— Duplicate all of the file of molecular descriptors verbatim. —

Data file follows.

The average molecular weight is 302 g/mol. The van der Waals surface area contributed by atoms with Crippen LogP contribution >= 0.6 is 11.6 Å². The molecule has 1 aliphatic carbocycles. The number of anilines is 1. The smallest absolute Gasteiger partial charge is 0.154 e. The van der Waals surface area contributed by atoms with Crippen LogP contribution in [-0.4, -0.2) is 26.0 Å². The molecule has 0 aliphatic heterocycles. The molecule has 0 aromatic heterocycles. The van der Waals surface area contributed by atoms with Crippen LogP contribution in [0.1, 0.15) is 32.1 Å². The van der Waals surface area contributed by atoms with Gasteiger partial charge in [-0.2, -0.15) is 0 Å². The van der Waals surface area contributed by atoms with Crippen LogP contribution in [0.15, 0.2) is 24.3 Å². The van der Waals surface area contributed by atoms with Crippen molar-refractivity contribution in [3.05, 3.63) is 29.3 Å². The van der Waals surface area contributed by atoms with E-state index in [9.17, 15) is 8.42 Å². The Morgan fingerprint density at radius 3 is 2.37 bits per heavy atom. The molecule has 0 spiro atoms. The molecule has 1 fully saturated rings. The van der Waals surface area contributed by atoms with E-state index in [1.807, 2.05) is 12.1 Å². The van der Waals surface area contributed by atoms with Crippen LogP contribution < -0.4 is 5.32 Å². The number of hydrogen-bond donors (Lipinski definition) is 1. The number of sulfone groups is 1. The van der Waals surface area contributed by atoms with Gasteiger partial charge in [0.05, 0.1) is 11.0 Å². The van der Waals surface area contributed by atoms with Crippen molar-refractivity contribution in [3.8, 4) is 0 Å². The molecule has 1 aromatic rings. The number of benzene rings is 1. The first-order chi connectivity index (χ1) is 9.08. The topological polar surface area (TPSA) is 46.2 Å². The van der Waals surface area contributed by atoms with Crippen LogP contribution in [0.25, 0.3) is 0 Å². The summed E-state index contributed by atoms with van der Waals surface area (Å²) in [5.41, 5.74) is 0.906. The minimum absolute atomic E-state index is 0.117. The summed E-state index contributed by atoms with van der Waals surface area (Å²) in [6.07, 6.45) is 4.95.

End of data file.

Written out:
The average molecular weight is 302 g/mol. The van der Waals surface area contributed by atoms with Crippen LogP contribution >= 0.6 is 11.6 Å². The molecule has 1 aliphatic carbocycles. The number of anilines is 1. The smallest absolute Gasteiger partial charge is 0.154 e. The van der Waals surface area contributed by atoms with Crippen LogP contribution in [-0.4, -0.2) is 26.0 Å². The molecule has 0 aliphatic heterocycles. The molecule has 0 aromatic heterocycles. The van der Waals surface area contributed by atoms with Crippen LogP contribution in [0.1, 0.15) is 32.1 Å². The van der Waals surface area contributed by atoms with Gasteiger partial charge in [-0.2, -0.15) is 0 Å². The van der Waals surface area contributed by atoms with Crippen LogP contribution in [0.15, 0.2) is 24.3 Å². The van der Waals surface area contributed by atoms with Crippen molar-refractivity contribution in [3.05, 3.63) is 29.3 Å². The van der Waals surface area contributed by atoms with E-state index in [9.17, 15) is 8.42 Å². The Morgan fingerprint density at radius 3 is 2.37 bits per heavy atom. The molecule has 0 spiro atoms. The molecule has 1 fully saturated rings. The van der Waals surface area contributed by atoms with E-state index in [1.807, 2.05) is 12.1 Å². The van der Waals surface area contributed by atoms with Crippen LogP contribution < -0.4 is 5.32 Å². The number of hydrogen-bond donors (Lipinski definition) is 1. The number of sulfone groups is 1. The van der Waals surface area contributed by atoms with Gasteiger partial charge in [0.05, 0.1) is 11.0 Å². The van der Waals surface area contributed by atoms with Crippen molar-refractivity contribution in [3.8, 4) is 0 Å². The molecule has 1 aromatic rings. The number of benzene rings is 1. The first-order chi connectivity index (χ1) is 9.08. The topological polar surface area (TPSA) is 46.2 Å². The van der Waals surface area contributed by atoms with Crippen LogP contribution in [0.25, 0.3) is 0 Å². The summed E-state index contributed by atoms with van der Waals surface area (Å²) in [5.41, 5.74) is 0.906. The minimum absolute atomic E-state index is 0.117. The summed E-state index contributed by atoms with van der Waals surface area (Å²) in [6.07, 6.45) is 4.95.